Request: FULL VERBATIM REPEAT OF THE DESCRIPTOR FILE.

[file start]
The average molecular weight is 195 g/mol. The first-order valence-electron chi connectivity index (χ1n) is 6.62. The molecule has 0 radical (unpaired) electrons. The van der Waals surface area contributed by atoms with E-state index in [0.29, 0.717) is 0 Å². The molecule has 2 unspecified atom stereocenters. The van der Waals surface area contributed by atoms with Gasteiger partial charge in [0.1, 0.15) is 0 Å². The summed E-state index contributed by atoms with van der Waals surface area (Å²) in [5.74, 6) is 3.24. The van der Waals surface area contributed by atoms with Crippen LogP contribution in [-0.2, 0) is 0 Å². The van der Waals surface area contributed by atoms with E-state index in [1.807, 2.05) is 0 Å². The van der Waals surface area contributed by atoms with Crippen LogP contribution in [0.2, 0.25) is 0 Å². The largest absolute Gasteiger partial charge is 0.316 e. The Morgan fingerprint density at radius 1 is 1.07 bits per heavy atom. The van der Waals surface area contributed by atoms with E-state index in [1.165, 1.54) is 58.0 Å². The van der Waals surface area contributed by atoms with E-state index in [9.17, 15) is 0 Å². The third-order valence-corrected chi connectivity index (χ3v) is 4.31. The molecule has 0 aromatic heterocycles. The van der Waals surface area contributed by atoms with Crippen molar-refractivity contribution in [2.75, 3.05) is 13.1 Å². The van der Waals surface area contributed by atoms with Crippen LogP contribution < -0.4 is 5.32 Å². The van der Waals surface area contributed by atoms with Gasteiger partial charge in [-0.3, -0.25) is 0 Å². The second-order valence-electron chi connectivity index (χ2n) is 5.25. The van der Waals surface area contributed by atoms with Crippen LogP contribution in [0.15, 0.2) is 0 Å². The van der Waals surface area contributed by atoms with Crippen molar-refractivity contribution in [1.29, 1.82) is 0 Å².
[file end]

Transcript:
The average molecular weight is 195 g/mol. The first-order valence-electron chi connectivity index (χ1n) is 6.62. The molecule has 0 radical (unpaired) electrons. The van der Waals surface area contributed by atoms with E-state index in [0.29, 0.717) is 0 Å². The molecule has 2 unspecified atom stereocenters. The van der Waals surface area contributed by atoms with Gasteiger partial charge in [0.1, 0.15) is 0 Å². The summed E-state index contributed by atoms with van der Waals surface area (Å²) in [5.74, 6) is 3.24. The van der Waals surface area contributed by atoms with Crippen LogP contribution in [-0.2, 0) is 0 Å². The van der Waals surface area contributed by atoms with E-state index in [1.807, 2.05) is 0 Å². The van der Waals surface area contributed by atoms with Crippen LogP contribution in [0.2, 0.25) is 0 Å². The largest absolute Gasteiger partial charge is 0.316 e. The Morgan fingerprint density at radius 1 is 1.07 bits per heavy atom. The van der Waals surface area contributed by atoms with E-state index in [1.165, 1.54) is 58.0 Å². The van der Waals surface area contributed by atoms with E-state index in [9.17, 15) is 0 Å². The third-order valence-corrected chi connectivity index (χ3v) is 4.31. The molecule has 0 aromatic heterocycles. The van der Waals surface area contributed by atoms with Crippen molar-refractivity contribution in [2.75, 3.05) is 13.1 Å². The van der Waals surface area contributed by atoms with Crippen LogP contribution < -0.4 is 5.32 Å². The van der Waals surface area contributed by atoms with Gasteiger partial charge in [-0.3, -0.25) is 0 Å². The second-order valence-electron chi connectivity index (χ2n) is 5.25. The van der Waals surface area contributed by atoms with Crippen LogP contribution in [0.15, 0.2) is 0 Å². The van der Waals surface area contributed by atoms with Crippen molar-refractivity contribution in [1.29, 1.82) is 0 Å².